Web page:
Named one of the "Top 10 of the year in classical music" by the Boston Globe!
On June 12, 2016, Kadence Arts and The Arnold Arboretum of Harvard University hosted the Massachusetts premiere of John Luther Adams' Inuksuit among the towering oaks and inviting conifers.
Scored for 9 to 99 percussion players who are meant to be widely dispersed in an outdoor area, John Luther Adams' Inuksuit has been described by the New York Times as "the ultimate environmental piece," while the New Yorker's Alex Ross hailed it as "one of the most rapturous experiences of my listening life."
Kadence Arts Staff:
Producer: Maria Finkelmeier
Artistic Director: Amy Garapic
Project Assistant: Greg Jukes
Photo: Adam DeTour
Kadence Arts Ensemble:
Amy Lynn Barber
Nian Shee Yon
PROJECT MADE POSSIBLE BY:
Arnold Arboretum at Harvard University
Boston Cultural Council
Percussive Arts Society
and attendees of the March 24 fundraising concert & online contributors.
Inuksuit is a 75-minute work by American composer John Luther Adams. Translated as “to act in the capacity of the human,” an inuksuit is a stone marker used by Alaskan Inuit people to navigate the featureless expanses of the tundra. Inuksuit of varied styles and sizes are found marking important sites — migration routes, fishing grounds, memorials — throughout the aboriginal areas of Alaska and Canada. Adams uses this singularly Arctic symbol as a means to require the performers and the audience to confront fundamental questions about who we are, where and how we live, what it means to act in the capacity of a human in an environment in crisis.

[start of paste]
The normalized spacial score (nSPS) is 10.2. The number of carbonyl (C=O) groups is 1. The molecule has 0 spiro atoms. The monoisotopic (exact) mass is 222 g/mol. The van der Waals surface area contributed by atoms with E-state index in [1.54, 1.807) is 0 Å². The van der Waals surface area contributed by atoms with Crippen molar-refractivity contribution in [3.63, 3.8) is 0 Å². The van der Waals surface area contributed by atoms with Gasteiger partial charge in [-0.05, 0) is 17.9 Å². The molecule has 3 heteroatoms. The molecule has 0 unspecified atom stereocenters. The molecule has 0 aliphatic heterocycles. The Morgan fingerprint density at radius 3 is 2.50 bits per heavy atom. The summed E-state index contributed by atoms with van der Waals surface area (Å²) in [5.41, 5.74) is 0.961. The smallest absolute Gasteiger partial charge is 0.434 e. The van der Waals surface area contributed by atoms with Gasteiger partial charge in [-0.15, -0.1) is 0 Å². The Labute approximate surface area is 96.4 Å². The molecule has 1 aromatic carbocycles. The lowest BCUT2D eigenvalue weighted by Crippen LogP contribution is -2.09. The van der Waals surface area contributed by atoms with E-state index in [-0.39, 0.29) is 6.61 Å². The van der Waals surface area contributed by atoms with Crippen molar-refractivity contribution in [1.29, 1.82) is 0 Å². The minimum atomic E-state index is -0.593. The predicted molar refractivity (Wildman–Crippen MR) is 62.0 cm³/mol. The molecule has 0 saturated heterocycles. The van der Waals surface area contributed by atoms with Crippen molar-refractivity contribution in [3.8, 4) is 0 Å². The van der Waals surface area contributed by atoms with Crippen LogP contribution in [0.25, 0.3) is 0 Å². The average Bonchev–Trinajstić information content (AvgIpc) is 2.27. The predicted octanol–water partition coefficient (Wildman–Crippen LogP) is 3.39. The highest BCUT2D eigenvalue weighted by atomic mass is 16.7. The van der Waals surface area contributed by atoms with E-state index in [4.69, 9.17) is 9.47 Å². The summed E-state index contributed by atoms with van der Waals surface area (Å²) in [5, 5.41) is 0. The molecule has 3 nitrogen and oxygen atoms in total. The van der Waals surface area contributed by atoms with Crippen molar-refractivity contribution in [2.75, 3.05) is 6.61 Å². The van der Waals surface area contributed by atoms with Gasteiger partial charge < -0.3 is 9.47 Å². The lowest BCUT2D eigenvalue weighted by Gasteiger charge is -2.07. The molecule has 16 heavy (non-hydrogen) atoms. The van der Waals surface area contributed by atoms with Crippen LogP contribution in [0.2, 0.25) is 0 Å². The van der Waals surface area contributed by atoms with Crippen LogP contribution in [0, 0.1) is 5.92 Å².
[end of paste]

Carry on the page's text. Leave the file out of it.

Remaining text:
Inuksuit is meant to be played by nine to 99 players dispersed in a large outdoor area, using an incredible array of instruments including conch shells, air raid sirens, gongs, bells, shakers, drums, cymbals, and glockenspiels. It is the ultimate environmental piece, designed to heighten our awareness of the sights and sounds that surround us every day and to energize our experience of our own environment. The work has been performed around the world — in Melbourne, Toronto, Chicago, Berkeley, Lisbon, the Hague, and Belo Horizonte, Brazil, and was recognized among the most memorable performances of 2011 in New York City by the New Yorker, Time Out New York, and New York Magazine.